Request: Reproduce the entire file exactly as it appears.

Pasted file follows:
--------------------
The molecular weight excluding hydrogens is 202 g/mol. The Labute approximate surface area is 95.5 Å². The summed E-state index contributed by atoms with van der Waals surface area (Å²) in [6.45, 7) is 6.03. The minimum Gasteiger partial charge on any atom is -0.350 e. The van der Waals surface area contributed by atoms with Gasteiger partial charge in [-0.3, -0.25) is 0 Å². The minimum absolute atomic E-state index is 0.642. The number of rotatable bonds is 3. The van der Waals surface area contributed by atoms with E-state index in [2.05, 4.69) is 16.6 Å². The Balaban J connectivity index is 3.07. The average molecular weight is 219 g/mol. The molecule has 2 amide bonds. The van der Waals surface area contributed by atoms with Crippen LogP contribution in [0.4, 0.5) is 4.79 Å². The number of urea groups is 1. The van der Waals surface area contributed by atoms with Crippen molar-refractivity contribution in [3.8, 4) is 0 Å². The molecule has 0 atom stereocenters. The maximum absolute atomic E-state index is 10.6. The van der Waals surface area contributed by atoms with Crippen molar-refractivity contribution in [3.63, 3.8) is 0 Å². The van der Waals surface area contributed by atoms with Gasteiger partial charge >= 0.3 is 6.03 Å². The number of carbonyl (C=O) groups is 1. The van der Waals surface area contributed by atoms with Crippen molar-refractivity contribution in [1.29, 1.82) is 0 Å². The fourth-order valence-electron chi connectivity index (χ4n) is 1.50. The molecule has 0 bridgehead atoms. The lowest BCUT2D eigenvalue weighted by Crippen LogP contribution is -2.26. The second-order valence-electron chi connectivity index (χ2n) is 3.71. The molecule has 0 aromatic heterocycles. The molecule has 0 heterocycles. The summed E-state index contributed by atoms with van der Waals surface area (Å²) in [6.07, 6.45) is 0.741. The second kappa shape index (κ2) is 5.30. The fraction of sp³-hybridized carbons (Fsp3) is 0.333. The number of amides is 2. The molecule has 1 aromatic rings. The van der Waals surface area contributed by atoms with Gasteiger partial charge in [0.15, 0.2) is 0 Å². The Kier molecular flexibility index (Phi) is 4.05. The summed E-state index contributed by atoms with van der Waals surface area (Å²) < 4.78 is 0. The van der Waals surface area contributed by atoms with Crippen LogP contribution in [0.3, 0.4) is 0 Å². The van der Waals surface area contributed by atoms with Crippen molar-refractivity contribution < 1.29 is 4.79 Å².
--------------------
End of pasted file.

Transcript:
The molecular weight excluding hydrogens is 202 g/mol. The Labute approximate surface area is 95.5 Å². The summed E-state index contributed by atoms with van der Waals surface area (Å²) in [6.45, 7) is 6.03. The minimum Gasteiger partial charge on any atom is -0.350 e. The van der Waals surface area contributed by atoms with Gasteiger partial charge in [-0.3, -0.25) is 0 Å². The minimum absolute atomic E-state index is 0.642. The number of rotatable bonds is 3. The van der Waals surface area contributed by atoms with E-state index in [2.05, 4.69) is 16.6 Å². The Balaban J connectivity index is 3.07. The average molecular weight is 219 g/mol. The molecule has 2 amide bonds. The van der Waals surface area contributed by atoms with Crippen LogP contribution in [0.4, 0.5) is 4.79 Å². The number of urea groups is 1. The van der Waals surface area contributed by atoms with Crippen molar-refractivity contribution in [3.8, 4) is 0 Å². The molecule has 0 atom stereocenters. The maximum absolute atomic E-state index is 10.6. The van der Waals surface area contributed by atoms with Crippen molar-refractivity contribution in [3.63, 3.8) is 0 Å². The van der Waals surface area contributed by atoms with Gasteiger partial charge >= 0.3 is 6.03 Å². The number of carbonyl (C=O) groups is 1. The van der Waals surface area contributed by atoms with Crippen molar-refractivity contribution in [1.29, 1.82) is 0 Å². The fourth-order valence-electron chi connectivity index (χ4n) is 1.50. The molecule has 0 bridgehead atoms. The lowest BCUT2D eigenvalue weighted by Crippen LogP contribution is -2.26. The second-order valence-electron chi connectivity index (χ2n) is 3.71. The molecule has 0 aromatic heterocycles. The molecule has 0 heterocycles. The summed E-state index contributed by atoms with van der Waals surface area (Å²) in [6.07, 6.45) is 0.741. The second kappa shape index (κ2) is 5.30. The fraction of sp³-hybridized carbons (Fsp3) is 0.333. The number of amides is 2. The molecule has 1 aromatic rings. The van der Waals surface area contributed by atoms with Gasteiger partial charge in [0.15, 0.2) is 0 Å². The Kier molecular flexibility index (Phi) is 4.05. The summed E-state index contributed by atoms with van der Waals surface area (Å²) < 4.78 is 0. The van der Waals surface area contributed by atoms with Crippen LogP contribution in [0.3, 0.4) is 0 Å². The van der Waals surface area contributed by atoms with Crippen molar-refractivity contribution < 1.29 is 4.79 Å².